To Sir Mike Tomlinson, there is an important question that needs to be answered over the Birmingham “Trojan Horse” affair, which has seen a number of schools in the city threatened with a takeover by hard-line Islamists.
“The obvious question is: could a similar situation arise or be happening elsewhere?” the 72-year-old former chief inspector of schools tells The Independent.
He admits that, so far, no one has come up with a cast-iron answer – though there have been anecdotal tales of similar occurrences in other cities. Bradford and east London are two areas that have been named.
Sir Mike has been appointed as Birmingham’s Schools Commissioner – charged with drawing up a “single plan” that will work for running the city’s schools. He says that Birmingham admits that the grip of its children’s service on the city’s schools has been “weakened” in the past few years.
Some authorities, he argues, have coped well with the transition of the education system into a system where local-authority-maintained schools and privately sponsored academies operate side by side. Others, not so well.
The inability to answer the obvious question, he says, makes it all the more imperative that he can devise a system where concerns are dealt with as quickly and as early as possible.
Sir Mike believes – after his first two weeks in the city – that he has seen a glimpse of how the future could work, with the setting-up of the Birmingham Education Partnership (BEP), to which every head teacher in the city can belong. As we talk, he has just returned from a meeting held by the partnership. “There were 250 head teachers in the room,” he says. “It was held at Birmingham City Football Club – they had just fired their manager [Lee Clark]. I was asked if I had anything to do with the replacement when I arrived.”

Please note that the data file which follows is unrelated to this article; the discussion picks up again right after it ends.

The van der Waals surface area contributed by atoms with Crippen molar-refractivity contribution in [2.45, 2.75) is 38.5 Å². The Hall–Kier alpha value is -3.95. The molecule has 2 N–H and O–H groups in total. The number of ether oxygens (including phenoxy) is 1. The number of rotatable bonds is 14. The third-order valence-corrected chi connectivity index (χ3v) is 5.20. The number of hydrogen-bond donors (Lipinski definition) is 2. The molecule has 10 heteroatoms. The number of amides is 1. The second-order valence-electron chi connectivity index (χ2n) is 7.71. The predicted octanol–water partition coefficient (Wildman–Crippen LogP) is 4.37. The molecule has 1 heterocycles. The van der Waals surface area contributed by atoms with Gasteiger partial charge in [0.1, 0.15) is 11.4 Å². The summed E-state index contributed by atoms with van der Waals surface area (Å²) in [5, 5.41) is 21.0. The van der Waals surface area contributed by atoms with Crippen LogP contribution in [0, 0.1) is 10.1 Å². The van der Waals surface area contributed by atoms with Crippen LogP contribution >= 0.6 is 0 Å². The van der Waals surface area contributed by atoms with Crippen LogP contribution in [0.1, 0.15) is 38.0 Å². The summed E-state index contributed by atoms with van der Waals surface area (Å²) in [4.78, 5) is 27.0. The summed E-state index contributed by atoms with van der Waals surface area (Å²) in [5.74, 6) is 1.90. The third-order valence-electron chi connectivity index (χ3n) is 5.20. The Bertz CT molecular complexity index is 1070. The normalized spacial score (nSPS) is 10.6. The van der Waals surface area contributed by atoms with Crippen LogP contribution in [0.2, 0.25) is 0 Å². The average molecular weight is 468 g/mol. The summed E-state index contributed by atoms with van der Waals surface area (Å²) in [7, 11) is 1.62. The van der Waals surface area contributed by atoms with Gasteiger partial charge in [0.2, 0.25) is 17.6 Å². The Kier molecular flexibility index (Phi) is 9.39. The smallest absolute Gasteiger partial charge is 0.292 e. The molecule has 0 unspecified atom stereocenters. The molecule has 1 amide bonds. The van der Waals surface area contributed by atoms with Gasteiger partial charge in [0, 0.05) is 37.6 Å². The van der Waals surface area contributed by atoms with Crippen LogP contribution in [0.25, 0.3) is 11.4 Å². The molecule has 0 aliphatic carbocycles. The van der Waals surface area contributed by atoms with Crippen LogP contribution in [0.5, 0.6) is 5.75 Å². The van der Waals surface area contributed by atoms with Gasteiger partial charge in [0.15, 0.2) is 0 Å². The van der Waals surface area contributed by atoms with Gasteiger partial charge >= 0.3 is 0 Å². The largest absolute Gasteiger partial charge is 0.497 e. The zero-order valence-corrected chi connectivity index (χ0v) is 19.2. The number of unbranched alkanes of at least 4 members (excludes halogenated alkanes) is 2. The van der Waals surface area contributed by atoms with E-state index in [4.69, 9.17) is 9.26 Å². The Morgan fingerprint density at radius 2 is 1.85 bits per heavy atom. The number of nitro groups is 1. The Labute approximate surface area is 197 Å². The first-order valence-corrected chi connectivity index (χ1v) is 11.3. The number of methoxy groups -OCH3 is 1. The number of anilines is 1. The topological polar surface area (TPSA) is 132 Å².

On a more serious note, though, he believes that the BEP structure could be repeated throughout the country, which would not only help head teachers to share good practice to improve standards, but also act as an early-warning system if any school were to develop problems along the lines exposed by the Trojan Horse affair.
He recounts how a similar partnership – the Basildon Excellence Panel – has been set up among primary schools in the Essex town as a charitable body, with which he is involved, to provide it with a forum where its members can share their expertise. “Note the initials – it’s the BEP, same as in Birmingham,” he says.